\displaystyle \tilde C^{(0)} := -\frac{2}{8} \sum_{n=0}^\infty \frac{e^{-i\pi s/2} e^{i\pi s n}}{2^s \pi^{1/2}} \int_{\overline{C}} \int_{C_M} \frac{w^{s-1} e^{-Nw}}{e^w-1} \exp( \frac{5-s}{2} u - e^u)\ du dw

\displaystyle +\frac{3}{8} \sum_{n=0}^\infty \frac{e^{-i\pi s/2} e^{i\pi s n}}{2^s \pi^{1/2}} \int_{\overline{C}} \int_{C_M} \frac{w^{s-1} e^{-Nw}}{e^w-1} \exp( \frac{3-s}{2} u - e^u)\ du dw

where {C} is a contour that goes from {+i\infty} to {+\infty} staying a bounded distance away from the upper imaginary and right real axes, and {\overline{C}} is the complex conjugate of {C}. (In each of these sums, it is the first term that should dominate, with the second one being about {O(1/x)} as large.) One can then evolve by the heat flow to obtain {H_t = \tilde A + \tilde B - \tilde C}, where

\displaystyle \tilde A := \frac{2}{8} \sum_{n=1}^N \int_C \exp( \frac{s+4}{2} u - e^u - \frac{s}{2} \log(\pi n^2) + \frac{t}{16} (u - \log(\pi n^2))^2)\ du

\displaystyle - \frac{3}{8} \sum_{n=1}^N \int_C \exp( \frac{s+2}{2} u - e^u - \frac{s}{2} \log(\pi n^2) + \frac{t}{16} (u - \log(\pi n^2))^2)\ du

\displaystyle \tilde B := \frac{2}{8} \sum_{m=1}^M \int_{\overline{C}} \exp( \frac{5-s}{2} u - e^u - \frac{1-s}{2} \log(\pi m^2) + \frac{t}{16} (u - \log(\pi m^2))^2)\ du

\displaystyle - \frac{3}{8} \sum_{m=1}^M \int_C \exp( \frac{3-s}{2} u - e^u - \frac{1-s}{2} \log(\pi m^2) + \frac{t}{16} (u - \log(\pi m^2))^2)\ du

\displaystyle \tilde C := -\frac{2}{8} \sum_{n=0}^\infty \frac{e^{-i\pi s/2} e^{i\pi s n}}{2^s \pi^{1/2}} \int_{\overline{C}} \int_{C_M}

\displaystyle \frac{w^{s-1} e^{-Nw}}{e^w-1} \exp( \frac{5-s}{2} u - e^u + \frac{t}{4} (i \pi(n-1/2) + \log \frac{w}{2\sqrt{\pi}} - \frac{u}{2})^2) \ du dw

\displaystyle +\frac{3}{8} \sum_{n=0}^\infty \frac{e^{-i\pi s/2} e^{i\pi s n}}{2^s \pi^{1/2}} \int_{\overline{C}} \int_{C_M}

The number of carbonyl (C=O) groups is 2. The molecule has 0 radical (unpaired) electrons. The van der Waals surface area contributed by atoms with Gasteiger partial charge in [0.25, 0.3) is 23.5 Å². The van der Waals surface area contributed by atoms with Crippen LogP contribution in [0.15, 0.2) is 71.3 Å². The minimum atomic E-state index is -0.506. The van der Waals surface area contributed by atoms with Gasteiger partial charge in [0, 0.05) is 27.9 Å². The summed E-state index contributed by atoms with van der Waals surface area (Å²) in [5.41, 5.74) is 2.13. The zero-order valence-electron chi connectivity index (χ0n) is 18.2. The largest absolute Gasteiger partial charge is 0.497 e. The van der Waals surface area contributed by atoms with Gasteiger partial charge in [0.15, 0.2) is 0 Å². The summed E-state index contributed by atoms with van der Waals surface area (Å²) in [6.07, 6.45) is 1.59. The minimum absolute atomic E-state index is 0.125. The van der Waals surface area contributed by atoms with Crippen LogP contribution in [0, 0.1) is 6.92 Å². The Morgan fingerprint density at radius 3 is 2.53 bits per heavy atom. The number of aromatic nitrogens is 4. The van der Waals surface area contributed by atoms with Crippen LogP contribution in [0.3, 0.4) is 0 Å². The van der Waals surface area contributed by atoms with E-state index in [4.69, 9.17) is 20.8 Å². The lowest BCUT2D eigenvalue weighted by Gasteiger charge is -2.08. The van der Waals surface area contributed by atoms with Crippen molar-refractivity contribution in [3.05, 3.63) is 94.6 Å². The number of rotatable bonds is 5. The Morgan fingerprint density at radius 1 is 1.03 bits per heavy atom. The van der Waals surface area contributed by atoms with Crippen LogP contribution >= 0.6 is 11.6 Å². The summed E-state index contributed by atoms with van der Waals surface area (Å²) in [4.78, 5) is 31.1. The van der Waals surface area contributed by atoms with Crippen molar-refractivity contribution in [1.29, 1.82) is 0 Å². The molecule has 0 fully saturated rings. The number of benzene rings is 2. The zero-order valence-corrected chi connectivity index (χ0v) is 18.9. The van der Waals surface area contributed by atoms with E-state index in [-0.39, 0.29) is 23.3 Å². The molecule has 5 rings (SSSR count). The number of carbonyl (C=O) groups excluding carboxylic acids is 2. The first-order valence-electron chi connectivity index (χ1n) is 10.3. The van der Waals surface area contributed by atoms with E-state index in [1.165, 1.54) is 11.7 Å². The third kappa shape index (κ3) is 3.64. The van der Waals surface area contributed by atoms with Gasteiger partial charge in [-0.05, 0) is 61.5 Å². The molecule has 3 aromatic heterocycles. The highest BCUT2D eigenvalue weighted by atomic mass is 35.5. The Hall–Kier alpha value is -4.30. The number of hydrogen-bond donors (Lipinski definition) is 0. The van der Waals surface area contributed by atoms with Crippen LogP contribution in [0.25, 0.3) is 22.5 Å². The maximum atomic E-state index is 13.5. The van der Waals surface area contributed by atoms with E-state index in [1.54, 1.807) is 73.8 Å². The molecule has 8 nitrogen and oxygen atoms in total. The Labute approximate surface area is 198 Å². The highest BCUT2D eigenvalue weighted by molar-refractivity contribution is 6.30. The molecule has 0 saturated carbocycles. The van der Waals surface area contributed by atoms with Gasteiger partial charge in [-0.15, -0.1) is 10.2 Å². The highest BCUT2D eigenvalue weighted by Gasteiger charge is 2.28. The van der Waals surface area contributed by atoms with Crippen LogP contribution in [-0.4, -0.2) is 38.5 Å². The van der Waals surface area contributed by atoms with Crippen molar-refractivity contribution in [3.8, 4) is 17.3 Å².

\displaystyle \frac{w^{s-1} e^{-Nw}}{e^w-1} \exp( \frac{3-s}{2} u - e^u + \frac{t}{4} (i \pi(n-1/2) + \log \frac{w}{2\sqrt{\pi}} - \frac{u}{2})^2)\ du dw.

Steepest descent heuristics then predict that {\tilde A \approx A}, {\tilde B \approx B}, and {\tilde C \approx C}. For the purposes of this project, we will need effective error estimates here, with explicit error terms.

A start has been made towards this goal at this wiki page. Firstly there is a “effective Laplace method” lemma that gives effective bounds on integrals of the form {\int_I e^{\phi(x)} \psi(x)\ dx} if the real part of {\phi(x)} is either monotone with large derivative, or has a critical point and is decreasing on both sides of that critical point. In principle, all one has to do is manipulate expressions such as {\tilde A - A}, {\tilde B - B}, {\tilde C - C} by change of variables, contour shifting and integration by parts until it is of the form to which the above lemma can be profitably applied. As one may imagine though the computations are messy, particularly for the {\tilde C} term. As a warm up, I have begun by trying to estimate integrals of the form